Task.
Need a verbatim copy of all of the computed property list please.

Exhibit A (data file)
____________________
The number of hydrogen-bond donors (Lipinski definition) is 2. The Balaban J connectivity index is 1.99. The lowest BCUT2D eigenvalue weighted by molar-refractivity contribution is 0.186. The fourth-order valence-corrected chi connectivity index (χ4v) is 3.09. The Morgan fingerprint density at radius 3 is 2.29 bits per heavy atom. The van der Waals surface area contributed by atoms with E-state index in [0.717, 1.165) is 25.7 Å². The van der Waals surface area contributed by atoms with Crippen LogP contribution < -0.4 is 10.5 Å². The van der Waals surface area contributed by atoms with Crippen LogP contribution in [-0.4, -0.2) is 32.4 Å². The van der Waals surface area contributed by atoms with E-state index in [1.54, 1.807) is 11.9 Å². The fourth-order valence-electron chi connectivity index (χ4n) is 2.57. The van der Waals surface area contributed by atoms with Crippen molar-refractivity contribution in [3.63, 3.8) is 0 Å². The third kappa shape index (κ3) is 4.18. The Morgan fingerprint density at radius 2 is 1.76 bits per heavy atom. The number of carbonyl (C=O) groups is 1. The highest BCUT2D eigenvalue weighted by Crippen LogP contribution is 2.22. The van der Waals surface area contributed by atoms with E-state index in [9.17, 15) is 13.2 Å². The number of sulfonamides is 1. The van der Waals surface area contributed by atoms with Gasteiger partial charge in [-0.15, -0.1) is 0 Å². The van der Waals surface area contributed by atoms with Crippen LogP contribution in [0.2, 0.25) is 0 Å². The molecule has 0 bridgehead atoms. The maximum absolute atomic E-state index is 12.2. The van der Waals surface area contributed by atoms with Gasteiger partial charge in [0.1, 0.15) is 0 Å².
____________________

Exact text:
The number of hydrogen-bond donors (Lipinski definition) is 2. The Balaban J connectivity index is 1.99. The lowest BCUT2D eigenvalue weighted by molar-refractivity contribution is 0.186. The fourth-order valence-corrected chi connectivity index (χ4v) is 3.09. The Morgan fingerprint density at radius 3 is 2.29 bits per heavy atom. The van der Waals surface area contributed by atoms with E-state index in [0.717, 1.165) is 25.7 Å². The van der Waals surface area contributed by atoms with Crippen LogP contribution < -0.4 is 10.5 Å². The van der Waals surface area contributed by atoms with Crippen LogP contribution in [-0.4, -0.2) is 32.4 Å². The van der Waals surface area contributed by atoms with E-state index in [1.54, 1.807) is 11.9 Å². The fourth-order valence-electron chi connectivity index (χ4n) is 2.57. The van der Waals surface area contributed by atoms with Crippen molar-refractivity contribution in [3.63, 3.8) is 0 Å². The third kappa shape index (κ3) is 4.18. The Morgan fingerprint density at radius 2 is 1.76 bits per heavy atom. The number of carbonyl (C=O) groups is 1. The highest BCUT2D eigenvalue weighted by Crippen LogP contribution is 2.22. The van der Waals surface area contributed by atoms with E-state index in [9.17, 15) is 13.2 Å². The number of sulfonamides is 1. The van der Waals surface area contributed by atoms with Gasteiger partial charge in [-0.15, -0.1) is 0 Å². The van der Waals surface area contributed by atoms with Crippen LogP contribution in [0.2, 0.25) is 0 Å². The molecule has 0 bridgehead atoms. The maximum absolute atomic E-state index is 12.2. The van der Waals surface area contributed by atoms with Gasteiger partial charge in [0.1, 0.15) is 0 Å².